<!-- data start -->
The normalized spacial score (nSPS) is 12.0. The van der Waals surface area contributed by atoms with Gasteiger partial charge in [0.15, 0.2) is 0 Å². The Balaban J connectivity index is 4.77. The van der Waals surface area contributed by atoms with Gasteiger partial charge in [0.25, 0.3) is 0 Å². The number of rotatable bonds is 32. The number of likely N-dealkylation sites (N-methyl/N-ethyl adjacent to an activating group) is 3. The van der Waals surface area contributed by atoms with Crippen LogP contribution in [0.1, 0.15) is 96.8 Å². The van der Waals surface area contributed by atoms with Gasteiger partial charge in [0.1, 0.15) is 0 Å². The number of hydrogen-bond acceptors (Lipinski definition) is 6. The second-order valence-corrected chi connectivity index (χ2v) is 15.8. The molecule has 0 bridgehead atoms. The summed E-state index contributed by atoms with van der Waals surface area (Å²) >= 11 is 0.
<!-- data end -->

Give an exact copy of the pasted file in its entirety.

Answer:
The normalized spacial score (nSPS) is 12.0. The van der Waals surface area contributed by atoms with Gasteiger partial charge in [0.15, 0.2) is 0 Å². The Balaban J connectivity index is 4.77. The van der Waals surface area contributed by atoms with Gasteiger partial charge in [0.25, 0.3) is 0 Å². The number of rotatable bonds is 32. The number of likely N-dealkylation sites (N-methyl/N-ethyl adjacent to an activating group) is 3. The van der Waals surface area contributed by atoms with Crippen LogP contribution in [0.1, 0.15) is 96.8 Å². The van der Waals surface area contributed by atoms with Gasteiger partial charge in [0.1, 0.15) is 0 Å². The number of hydrogen-bond acceptors (Lipinski definition) is 6. The second-order valence-corrected chi connectivity index (χ2v) is 15.8. The molecule has 0 bridgehead atoms. The summed E-state index contributed by atoms with van der Waals surface area (Å²) >= 11 is 0.